Its not like water, but it is better than not practicing at all.
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post #10 of 14 (permalink) Old 05-13-2019, 05:49 PM
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Back in the late 1980s and early 1990s, it was a fairly common sight to see the Skagit River steelhead guides (John Farrar, Dec Hogan, Scott O'Donnell, et al) and other fly anglers having an impromptu spey-casting contest on the lawn at the Howard Miller Steelhead Park in Rockport, and they all used the "grass" leader.

Jim B.
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post #11 of 14 (permalink) Old 05-14-2019, 05:56 AM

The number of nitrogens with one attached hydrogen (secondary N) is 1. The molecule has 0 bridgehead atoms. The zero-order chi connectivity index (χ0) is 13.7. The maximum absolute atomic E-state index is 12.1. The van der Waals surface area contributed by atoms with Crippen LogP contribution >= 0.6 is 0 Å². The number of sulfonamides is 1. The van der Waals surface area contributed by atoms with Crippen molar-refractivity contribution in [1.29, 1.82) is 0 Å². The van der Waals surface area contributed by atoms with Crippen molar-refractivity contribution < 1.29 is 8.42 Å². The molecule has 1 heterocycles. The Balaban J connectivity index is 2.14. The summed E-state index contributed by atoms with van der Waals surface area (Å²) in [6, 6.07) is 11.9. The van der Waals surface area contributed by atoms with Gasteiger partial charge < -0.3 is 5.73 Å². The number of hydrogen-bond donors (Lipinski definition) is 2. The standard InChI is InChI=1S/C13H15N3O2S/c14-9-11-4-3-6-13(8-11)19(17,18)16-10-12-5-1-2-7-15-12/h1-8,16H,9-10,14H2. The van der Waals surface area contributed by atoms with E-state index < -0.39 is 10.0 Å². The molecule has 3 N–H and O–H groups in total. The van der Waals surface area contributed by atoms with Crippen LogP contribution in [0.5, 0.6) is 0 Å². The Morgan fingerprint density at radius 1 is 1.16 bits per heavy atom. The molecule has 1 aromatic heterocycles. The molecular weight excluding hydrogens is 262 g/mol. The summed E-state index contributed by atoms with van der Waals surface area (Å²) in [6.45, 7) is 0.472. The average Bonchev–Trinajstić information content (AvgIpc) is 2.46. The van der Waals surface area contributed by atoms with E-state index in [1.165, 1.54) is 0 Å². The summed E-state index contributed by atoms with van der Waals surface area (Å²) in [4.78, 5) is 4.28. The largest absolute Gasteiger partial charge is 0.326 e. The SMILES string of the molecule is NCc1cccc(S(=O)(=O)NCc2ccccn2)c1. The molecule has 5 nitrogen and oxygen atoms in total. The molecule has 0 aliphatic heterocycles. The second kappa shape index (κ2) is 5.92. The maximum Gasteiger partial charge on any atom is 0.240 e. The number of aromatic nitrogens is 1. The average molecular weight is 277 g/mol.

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i had a grass leader once , but my buddies smoked it up .
thanks , jim

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post #12 of 14 (permalink) Old 11-25-2019, 10:00 PM
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Skagit Master 1. Ed Ward will explain in great detail. SM1 was how I learned to cast.
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post #13 of 14 (permalink) Old 11-25-2019, 10:37 PM
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I have Ed Ward’s Skagit Master video and was planing to tie practice leader but ended up looking on ebay for cheap Skagit line. I think I will beat it up in my yard.

Unfortunately no snow here in Vancouver.
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post #14 of 14 (permalink) Old 11-28-2019, 12:20 PM
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There’s a short youtube video showing an anchored leader for practicing on grass. Anyone tried this?